3. at least one vapor venting nozzle for directing substantially all of the vapor phase cryogen into the surrounding atmosphere, said vapor venting nozzle having an inlet port located in the upper section of said manifold means and a discharge rate controlling orifice communicating with the surrounding atmosphere, the equivalent cross-sectional area of the discharge orifice of said vapor venting nozzle being from about 1/3 2/3 of the equivalent cross-sectional area of the discharge orifice of said liquid spray nozzle.
The second aspect of the present invention is a process for selectively dispensing liquid cryogen from a two-phase cryogenic fluid onto products to be refrigerated comprising the steps of:
1. providing manifold means having an upper and lower section, and connected to at least one liquid spray nozzle having an inlet port located in said lower section and at least one vapor venting nozzle having an inlet port located in said upper section,
2. introducing said two-phase cryogenic fluid into said manifold means,
3. discharging substantially all the liquid phase cryogen through said spray nozzle onto the products to be refrigerated, and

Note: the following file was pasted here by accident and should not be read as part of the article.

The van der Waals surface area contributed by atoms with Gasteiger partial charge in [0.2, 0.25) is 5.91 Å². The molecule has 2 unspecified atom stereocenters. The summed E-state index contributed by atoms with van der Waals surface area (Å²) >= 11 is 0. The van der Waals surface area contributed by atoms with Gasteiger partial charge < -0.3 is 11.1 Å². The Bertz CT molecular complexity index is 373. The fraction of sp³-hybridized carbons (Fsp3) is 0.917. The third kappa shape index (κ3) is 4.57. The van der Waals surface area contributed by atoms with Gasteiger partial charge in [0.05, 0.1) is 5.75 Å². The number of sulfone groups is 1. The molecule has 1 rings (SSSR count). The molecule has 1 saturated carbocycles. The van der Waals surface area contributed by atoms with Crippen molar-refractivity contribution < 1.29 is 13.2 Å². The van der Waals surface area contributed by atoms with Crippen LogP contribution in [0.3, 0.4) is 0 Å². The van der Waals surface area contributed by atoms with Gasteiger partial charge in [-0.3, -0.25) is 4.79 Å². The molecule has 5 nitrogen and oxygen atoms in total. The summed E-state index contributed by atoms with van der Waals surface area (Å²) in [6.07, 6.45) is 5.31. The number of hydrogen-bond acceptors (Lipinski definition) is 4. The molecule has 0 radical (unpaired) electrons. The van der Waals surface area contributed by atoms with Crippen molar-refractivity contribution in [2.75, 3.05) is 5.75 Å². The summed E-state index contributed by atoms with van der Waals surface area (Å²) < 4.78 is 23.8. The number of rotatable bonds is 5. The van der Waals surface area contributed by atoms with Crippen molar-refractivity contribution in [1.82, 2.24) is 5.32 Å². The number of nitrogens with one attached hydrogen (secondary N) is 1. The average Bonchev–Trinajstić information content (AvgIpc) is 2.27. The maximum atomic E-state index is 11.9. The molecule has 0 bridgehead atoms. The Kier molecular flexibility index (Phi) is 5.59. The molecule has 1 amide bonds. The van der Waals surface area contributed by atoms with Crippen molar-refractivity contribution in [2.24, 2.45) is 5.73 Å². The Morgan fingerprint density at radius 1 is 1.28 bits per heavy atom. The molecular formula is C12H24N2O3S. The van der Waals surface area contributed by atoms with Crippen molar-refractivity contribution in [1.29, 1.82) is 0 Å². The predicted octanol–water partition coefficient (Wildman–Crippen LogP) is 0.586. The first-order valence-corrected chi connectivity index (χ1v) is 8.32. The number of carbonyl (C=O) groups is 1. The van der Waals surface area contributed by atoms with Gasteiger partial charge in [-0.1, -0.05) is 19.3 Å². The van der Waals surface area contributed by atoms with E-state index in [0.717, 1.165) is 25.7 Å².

4. discharging substantially all the vapor phase cryogen through said vapor venting nozzle into the surrounding atmosphere, said vapor venting nozzle having a discharge rate controlling orifice with an equivalent cross-sectional area of from about l/3 2/3 of the equivalent cross-sectional area of the discharge rate controlling orifice of the liquid spray nozzle.
One of the essential discoveries of the present invention is that by providing a vapor venting nozzle in the spray header, the spray header becomes, unexpectedly, much less sensitive to attitude, i.e., being level. Specifically, the presence of a vapor nozzle in the upper section of the manifold permits the vapor phase cryogen to be vented independent of the liquid spray nozzle. This is significant, because unlike prior art spray headers, the apparatus of the invention can be operated at an unexpectedly large incline relative to the horizontal, without discharging vapor from the relatively higher inclined liquid dispensing nozzle or dispensing liquid from the relatively lower inclined vapor venting nozzles. In other words, the presence of a vapor venting nozzle within the spray header serves to insure that all liquid nozzle inlet ports will operate substantially submerged, thereby greatly reducing the sensitivity of the header to precise leveling.